Coordination between the larynx and lower airways is essential for normal voice   production. Disorders in vocal pathways or air pathways may ruin this coordina-tion. Vocal cord dysfunction (VCD) serves as an example, which is characterized by full or partial vocal fold closure that usually occurs for short periods during inhalation but can also occur during exhalation. And one of its physiological etiolog-ies is laryngeal hyper responsiveness, brought on by a range of different triggers that cause inflammation and/or irritation of the larynx (Barbara A. Mathers-Schmidt Paradoxical Vocal Fold Motion,May 2001). Also changing in normal voice affects’ pulmonary functions ( Soren Y. L.

2005) studied the difference in respiratory and laryngeal function during  spontaneous speaking for teachers with voice disorders compared with teachers without voice problems. In this study  respiratory function was measured with magnetometry, and laryngeal function was measured with electroglottography during 3 spontaneous speaking tasks.    And she concluded that teachers with voice disorders started and ended their     breath groups at significantly smaller lung volumes than teachers without voice problems during teaching-related speaking tasks. Some studies compared voice parameters with pulmonary parameters in patients that underwent a partial laryngectomy surgery and healthy persons. (Mehmet.G .D .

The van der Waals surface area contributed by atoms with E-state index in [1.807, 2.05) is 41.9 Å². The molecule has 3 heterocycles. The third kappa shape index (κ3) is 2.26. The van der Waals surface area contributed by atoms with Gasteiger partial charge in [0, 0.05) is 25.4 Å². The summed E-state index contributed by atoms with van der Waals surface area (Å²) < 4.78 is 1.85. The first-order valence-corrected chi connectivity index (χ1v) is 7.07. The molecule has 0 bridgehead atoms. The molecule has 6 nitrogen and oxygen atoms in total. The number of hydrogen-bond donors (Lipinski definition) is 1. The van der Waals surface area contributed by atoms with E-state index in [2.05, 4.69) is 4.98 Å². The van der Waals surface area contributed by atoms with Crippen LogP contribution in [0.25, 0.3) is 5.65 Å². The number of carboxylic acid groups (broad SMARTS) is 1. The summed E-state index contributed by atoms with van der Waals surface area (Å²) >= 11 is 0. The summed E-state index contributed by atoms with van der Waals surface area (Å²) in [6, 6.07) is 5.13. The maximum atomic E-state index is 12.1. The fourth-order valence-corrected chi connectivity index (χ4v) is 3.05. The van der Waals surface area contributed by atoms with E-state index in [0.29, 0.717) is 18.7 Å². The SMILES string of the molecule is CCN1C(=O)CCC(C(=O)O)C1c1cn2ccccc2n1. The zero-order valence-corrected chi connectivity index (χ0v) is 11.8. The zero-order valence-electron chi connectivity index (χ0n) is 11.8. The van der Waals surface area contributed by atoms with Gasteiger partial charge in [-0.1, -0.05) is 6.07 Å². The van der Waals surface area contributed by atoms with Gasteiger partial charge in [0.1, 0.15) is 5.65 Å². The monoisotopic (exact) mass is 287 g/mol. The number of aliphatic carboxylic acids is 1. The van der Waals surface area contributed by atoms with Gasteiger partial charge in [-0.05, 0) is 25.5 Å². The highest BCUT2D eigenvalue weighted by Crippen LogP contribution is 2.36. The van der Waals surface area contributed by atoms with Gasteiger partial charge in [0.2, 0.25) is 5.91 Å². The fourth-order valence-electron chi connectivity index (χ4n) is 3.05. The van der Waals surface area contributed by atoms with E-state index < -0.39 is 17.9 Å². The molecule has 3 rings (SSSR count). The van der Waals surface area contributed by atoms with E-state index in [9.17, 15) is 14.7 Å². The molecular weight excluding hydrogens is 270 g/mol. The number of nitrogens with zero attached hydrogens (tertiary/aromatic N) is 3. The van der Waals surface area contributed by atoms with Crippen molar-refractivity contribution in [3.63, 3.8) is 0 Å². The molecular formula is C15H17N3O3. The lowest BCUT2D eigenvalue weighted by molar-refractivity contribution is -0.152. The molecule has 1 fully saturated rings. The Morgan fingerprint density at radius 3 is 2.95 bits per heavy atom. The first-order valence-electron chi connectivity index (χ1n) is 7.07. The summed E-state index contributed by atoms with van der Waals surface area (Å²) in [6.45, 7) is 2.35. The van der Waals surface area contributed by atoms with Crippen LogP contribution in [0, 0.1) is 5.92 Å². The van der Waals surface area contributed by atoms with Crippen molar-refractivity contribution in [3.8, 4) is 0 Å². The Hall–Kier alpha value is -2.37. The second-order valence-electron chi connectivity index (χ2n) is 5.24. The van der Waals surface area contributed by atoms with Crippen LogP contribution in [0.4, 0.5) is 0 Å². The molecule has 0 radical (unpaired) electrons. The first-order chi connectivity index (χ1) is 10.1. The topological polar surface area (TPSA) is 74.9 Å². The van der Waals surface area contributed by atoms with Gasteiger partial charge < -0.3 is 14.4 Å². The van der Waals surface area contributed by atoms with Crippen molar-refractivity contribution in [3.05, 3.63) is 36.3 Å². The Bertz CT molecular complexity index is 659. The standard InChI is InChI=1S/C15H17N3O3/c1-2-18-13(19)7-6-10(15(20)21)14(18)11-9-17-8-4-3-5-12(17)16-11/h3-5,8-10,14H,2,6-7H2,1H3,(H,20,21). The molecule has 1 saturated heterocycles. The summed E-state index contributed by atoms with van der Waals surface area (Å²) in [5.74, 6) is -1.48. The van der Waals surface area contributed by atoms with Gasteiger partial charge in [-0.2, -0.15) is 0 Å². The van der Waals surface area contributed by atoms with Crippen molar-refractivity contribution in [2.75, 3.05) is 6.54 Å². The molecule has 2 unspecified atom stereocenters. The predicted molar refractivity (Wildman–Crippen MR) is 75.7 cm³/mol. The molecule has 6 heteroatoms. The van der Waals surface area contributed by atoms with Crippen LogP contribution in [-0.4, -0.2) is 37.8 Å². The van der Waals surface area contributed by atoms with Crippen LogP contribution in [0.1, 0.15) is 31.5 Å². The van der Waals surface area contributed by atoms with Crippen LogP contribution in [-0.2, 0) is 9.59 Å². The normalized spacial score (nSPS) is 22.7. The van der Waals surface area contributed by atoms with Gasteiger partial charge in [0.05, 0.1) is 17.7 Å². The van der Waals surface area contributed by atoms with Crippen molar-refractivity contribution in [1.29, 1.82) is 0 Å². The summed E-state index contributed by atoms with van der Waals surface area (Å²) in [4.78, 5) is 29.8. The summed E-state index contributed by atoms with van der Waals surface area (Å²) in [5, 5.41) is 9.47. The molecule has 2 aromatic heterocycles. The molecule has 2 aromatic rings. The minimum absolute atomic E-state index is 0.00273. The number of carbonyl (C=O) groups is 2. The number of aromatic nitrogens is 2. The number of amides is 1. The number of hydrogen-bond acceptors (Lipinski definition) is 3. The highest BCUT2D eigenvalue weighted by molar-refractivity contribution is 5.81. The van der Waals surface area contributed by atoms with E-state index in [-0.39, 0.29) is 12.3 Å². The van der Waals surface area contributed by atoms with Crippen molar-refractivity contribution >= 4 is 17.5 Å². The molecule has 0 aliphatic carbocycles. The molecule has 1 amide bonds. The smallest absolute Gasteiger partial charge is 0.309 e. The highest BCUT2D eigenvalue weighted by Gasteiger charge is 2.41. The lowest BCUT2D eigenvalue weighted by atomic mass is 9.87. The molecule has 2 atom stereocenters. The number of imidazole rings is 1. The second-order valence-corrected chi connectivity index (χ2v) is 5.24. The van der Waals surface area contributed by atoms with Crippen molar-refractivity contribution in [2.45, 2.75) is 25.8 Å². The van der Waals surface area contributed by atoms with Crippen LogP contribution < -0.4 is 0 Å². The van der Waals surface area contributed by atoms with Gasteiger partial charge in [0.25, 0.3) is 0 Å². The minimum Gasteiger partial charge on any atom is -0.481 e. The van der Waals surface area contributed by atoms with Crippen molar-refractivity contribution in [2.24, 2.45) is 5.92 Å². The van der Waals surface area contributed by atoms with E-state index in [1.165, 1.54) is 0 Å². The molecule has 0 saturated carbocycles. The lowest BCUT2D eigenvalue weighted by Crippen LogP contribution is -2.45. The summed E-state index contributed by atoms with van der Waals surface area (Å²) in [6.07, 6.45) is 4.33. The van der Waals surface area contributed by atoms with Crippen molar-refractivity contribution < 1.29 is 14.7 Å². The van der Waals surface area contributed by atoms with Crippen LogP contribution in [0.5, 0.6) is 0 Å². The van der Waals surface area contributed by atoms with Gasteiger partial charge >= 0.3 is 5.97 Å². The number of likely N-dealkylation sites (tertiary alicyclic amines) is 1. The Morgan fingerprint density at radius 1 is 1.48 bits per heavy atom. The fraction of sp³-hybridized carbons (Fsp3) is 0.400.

et al ,2016) . They compared FEV1 (Forced expiratory volume in 1 second), FVC(Forced vital capacity), FEV 1 / FVC  and FEF (Forced expiratory flow) with jitter and shimmer values and maximum phonation time (MPT). The pulmonary function test was affected in 75 % of         patients underwent supracricoid laryngectomy.

They conducted that, laryngectomy operation leads to a decrease in maximum phonation time      due to incomplete glottal closure 4,6-8,10,23. In their  study, MPT value was     29,83 sec, while it  was observed to decrease to 15,7 in patients underwent to     partial laryngectomy.They thought that the reason for this reduction is                     associated with both decrease  in lung capacity and defects in glottal closure. Creating a correlation   between forced vital capacity and maximum phonation   time compared to waist circumference and nutritional status was the purpose of  (Frenanda. D.

S and her colleagues, 2016). In their cross-sectional study of 82     children aged between eight and ten years. Evaluated and correlated forced vital capacity and maximumphonation time in relation to abdominal circumference    and nutritional status of children. They conducted that the forced vital capacity was higher in children with higher abdominal circumference (p = 0.003) and       percentiles of abdominal circumference 25-75 had longer sustain the vowels        (p <0.

05). No statistically significant difference in forced vital capacity and TMF /e,a,?/ in relation to nutritional status.There was strong correlation between /a/      maximum phonation time and maximum phonation time /e/ (0.84).  Previous studies as shown  concerned with finding relationships between voice parameters(MPT, s/z ratio, jitter and shimmer) and pulmonary parameters(FVC , FVC1, FEE ) , (Mehmet.G .D .

2016), and (Frenanda. D. S , 2016 ) in patients with abnormalities and in children in relation to abdominal circumference . Our study aiming for finding if there is correlation between voice function parameters (fundamental frequency, jitter and shimmer) and lung function parameters (FVC ,FVC1, FVC ratio )  in normal persons who don’t suffer any vocal or respiration circumstances .


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